The importance of price stability
The Eurosystem’s objective of maintaining price stability refers to the general level of prices in the economy and implies avoiding both persistent and high inflation or deflation. There are several ways in which price stability contributes to achieving high levels of economic activity and employment.
The overriding importance of the price stability objective in monetary policy mirrors the broad consensus among economists that monetary policy only has a temporary impact on real economic variables (such as e.g. economic growth and unemployment). In the long run, monetary policy only has an influence on monetary variables; this means that steering the increase of price levels (i.e. the inflation rate) naturally falls within the remit of monetary policy makers.
The benefits of price stability
Price stability proves beneficial for the economy in several ways:
- It makes it easier for people to disentangle changes in prices of individual goods or services from changes in the general price level. This in turn allows the market to allocate resources more efficiently.
- If prices are stable, inflation risk premiums in financial markets go down, which means that real interest rates go down as well. Lower interest rates, in turn, increase the incentives to invest.
- In an environment of price stability, businesses and other economic agents do not have to hedge against inflation and can therefore put the available resources to productive use.
- The nominal orientation of tax and social security systems creates distortions in the economy, which may be kept in check by lower inflation.
- Price stability reduces the arbitrary redistribution of wealth and income that arises in inflationary and deflationary environments.
- Price stability contributes to financial stability.
The Eurosystem’s price stability objective
The Eurosystem defines price stability as a year-on-year increase in the Harmonised Index of Consumer Prices (HICP) for the euro area of below, but close to, 2% over the medium term. The Governing Council of the ECB, the policy-making body of the Eurosystem, decided to publicly announce this quantitative target of price stability for a number of reasons:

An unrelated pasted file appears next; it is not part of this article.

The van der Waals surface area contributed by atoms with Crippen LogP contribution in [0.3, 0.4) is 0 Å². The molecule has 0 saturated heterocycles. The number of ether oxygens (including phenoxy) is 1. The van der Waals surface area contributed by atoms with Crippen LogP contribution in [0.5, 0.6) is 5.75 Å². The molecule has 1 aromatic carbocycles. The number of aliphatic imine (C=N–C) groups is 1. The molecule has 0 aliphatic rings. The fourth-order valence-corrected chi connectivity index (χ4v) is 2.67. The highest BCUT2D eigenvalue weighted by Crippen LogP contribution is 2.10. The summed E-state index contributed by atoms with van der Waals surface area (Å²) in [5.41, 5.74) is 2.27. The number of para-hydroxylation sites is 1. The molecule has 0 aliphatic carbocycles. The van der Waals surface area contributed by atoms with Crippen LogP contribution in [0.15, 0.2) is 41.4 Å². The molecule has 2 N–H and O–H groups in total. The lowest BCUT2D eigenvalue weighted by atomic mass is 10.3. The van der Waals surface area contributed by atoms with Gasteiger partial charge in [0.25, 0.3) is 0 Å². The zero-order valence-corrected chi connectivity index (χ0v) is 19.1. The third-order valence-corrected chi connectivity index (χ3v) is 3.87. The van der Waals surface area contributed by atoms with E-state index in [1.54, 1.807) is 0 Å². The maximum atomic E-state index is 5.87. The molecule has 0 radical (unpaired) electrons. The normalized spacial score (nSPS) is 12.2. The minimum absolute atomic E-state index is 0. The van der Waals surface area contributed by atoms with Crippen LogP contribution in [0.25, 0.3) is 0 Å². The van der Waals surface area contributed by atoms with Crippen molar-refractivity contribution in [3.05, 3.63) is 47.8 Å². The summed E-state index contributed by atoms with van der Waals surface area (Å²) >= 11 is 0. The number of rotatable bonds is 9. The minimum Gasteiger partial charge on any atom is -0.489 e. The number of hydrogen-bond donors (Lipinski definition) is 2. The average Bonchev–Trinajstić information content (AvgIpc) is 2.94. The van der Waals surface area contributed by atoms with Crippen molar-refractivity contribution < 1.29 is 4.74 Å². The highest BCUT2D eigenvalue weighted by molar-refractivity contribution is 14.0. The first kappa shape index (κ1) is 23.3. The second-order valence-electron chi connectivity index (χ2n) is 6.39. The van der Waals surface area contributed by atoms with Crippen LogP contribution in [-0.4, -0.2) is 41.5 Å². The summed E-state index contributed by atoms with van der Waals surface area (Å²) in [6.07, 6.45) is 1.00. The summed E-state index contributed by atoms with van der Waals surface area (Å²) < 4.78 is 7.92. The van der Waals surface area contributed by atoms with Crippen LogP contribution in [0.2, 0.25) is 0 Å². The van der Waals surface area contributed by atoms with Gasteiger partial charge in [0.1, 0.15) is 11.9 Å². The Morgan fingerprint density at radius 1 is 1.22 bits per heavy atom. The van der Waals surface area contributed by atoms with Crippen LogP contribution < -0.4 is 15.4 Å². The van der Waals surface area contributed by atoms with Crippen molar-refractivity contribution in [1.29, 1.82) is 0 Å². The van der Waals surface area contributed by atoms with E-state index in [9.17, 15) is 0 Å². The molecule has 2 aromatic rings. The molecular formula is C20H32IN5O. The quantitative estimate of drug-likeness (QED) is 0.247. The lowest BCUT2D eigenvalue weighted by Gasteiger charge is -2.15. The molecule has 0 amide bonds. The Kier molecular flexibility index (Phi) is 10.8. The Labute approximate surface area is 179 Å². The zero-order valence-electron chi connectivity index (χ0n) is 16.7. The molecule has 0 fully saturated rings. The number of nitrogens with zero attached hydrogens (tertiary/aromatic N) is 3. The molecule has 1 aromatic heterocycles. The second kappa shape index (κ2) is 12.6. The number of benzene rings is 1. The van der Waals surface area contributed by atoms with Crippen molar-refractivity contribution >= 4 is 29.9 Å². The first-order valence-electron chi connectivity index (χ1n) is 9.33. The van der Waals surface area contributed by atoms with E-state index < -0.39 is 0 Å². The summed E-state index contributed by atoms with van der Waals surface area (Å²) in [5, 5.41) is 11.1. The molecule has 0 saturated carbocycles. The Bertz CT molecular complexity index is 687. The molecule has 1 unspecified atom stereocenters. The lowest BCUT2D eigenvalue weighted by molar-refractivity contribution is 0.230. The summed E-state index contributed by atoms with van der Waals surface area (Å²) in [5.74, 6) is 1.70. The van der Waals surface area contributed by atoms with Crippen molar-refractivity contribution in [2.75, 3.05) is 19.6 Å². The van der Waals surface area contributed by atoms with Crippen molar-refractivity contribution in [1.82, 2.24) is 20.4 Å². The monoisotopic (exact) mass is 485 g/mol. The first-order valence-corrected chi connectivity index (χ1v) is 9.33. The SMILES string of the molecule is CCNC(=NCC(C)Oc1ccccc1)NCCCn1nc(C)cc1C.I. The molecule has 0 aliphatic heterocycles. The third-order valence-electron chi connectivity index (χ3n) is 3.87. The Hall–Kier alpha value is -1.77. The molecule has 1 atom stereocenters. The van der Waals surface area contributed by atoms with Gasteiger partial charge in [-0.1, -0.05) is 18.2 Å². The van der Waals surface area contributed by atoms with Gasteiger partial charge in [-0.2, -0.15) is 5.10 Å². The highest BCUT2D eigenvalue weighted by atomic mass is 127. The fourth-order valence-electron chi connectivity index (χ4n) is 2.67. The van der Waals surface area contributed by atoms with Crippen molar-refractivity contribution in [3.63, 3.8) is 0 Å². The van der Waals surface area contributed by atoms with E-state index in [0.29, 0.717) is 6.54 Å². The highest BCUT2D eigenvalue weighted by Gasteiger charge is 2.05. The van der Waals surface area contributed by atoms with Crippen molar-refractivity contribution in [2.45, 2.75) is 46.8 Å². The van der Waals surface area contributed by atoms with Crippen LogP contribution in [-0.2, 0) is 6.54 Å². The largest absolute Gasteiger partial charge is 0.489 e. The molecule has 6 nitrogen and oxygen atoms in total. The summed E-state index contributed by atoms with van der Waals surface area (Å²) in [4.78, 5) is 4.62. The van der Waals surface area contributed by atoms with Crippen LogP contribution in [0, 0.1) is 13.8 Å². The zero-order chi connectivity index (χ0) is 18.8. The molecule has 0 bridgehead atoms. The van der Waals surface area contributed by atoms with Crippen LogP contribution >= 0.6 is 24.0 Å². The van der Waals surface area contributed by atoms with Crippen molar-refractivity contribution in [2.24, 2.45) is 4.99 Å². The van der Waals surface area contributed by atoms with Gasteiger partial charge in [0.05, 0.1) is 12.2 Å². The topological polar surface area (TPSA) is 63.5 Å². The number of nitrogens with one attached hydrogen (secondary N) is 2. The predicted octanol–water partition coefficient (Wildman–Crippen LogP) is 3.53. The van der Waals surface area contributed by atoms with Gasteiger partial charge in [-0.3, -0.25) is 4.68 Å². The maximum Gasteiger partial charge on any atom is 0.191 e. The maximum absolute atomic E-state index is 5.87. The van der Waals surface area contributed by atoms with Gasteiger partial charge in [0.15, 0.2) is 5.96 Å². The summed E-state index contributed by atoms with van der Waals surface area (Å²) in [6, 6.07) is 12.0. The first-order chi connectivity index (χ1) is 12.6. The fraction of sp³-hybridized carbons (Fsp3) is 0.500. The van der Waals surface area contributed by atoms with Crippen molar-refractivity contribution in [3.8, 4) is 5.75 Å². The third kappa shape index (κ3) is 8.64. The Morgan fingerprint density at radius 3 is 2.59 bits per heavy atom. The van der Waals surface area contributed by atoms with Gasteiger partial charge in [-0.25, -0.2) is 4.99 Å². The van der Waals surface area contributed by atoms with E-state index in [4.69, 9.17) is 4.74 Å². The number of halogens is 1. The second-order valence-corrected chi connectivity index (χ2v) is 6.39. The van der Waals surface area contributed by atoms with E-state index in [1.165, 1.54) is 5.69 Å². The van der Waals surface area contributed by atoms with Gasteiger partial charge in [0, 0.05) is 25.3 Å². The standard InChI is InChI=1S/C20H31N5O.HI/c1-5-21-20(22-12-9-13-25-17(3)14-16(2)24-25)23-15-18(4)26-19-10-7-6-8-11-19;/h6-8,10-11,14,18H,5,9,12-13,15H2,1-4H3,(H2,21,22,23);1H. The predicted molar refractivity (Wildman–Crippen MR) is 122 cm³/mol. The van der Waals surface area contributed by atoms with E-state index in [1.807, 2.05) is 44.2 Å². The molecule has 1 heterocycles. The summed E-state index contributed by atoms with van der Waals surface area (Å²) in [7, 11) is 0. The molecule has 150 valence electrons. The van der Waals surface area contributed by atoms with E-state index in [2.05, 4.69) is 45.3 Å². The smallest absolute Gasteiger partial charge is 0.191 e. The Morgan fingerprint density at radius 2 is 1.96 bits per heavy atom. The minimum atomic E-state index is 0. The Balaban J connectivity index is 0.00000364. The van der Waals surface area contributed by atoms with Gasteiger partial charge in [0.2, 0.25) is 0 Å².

- By specifying a clear quantitative target, the Eurosystem contributes to making its monetary policy framework easier to understand and its monetary policy more transparent.
- This way the Eurosystem provides a clear and measurable yardstick against which the public can hold it accountable.
- Finally, the quantitative definition provides guidance to the public when forming expectations of future price developments.
The Eurosystem’s monetary policy is focused on the entire euro area. Hence, price stability is assessed on the basis of price developments in the euro area as a whole and does not consider price developments in individual euro area countries.
By referring to “an increase in the HICP of below, but close to, 2%” in its definition of price stability, the Eurosystem makes clear that both an inflation of above 2% and deflation (i.e. a self-reinforcing decline in the general price level) are inconsistent with its definition of price stability.
The transmission of monetary policy impulses to the price level in the real economy is normally characterized by considerable time lags. Since monetary policy cannot influence the inflation rate over the short term, the Eurosystem included a medium-term horizon in its definition of price stability.
The Eurosystem’s definition of price stability refers to a particular price index, namely the Harmonised Index of Consumer Prices (HICP) for the euro area. This index was harmonized across the various countries of the euro area.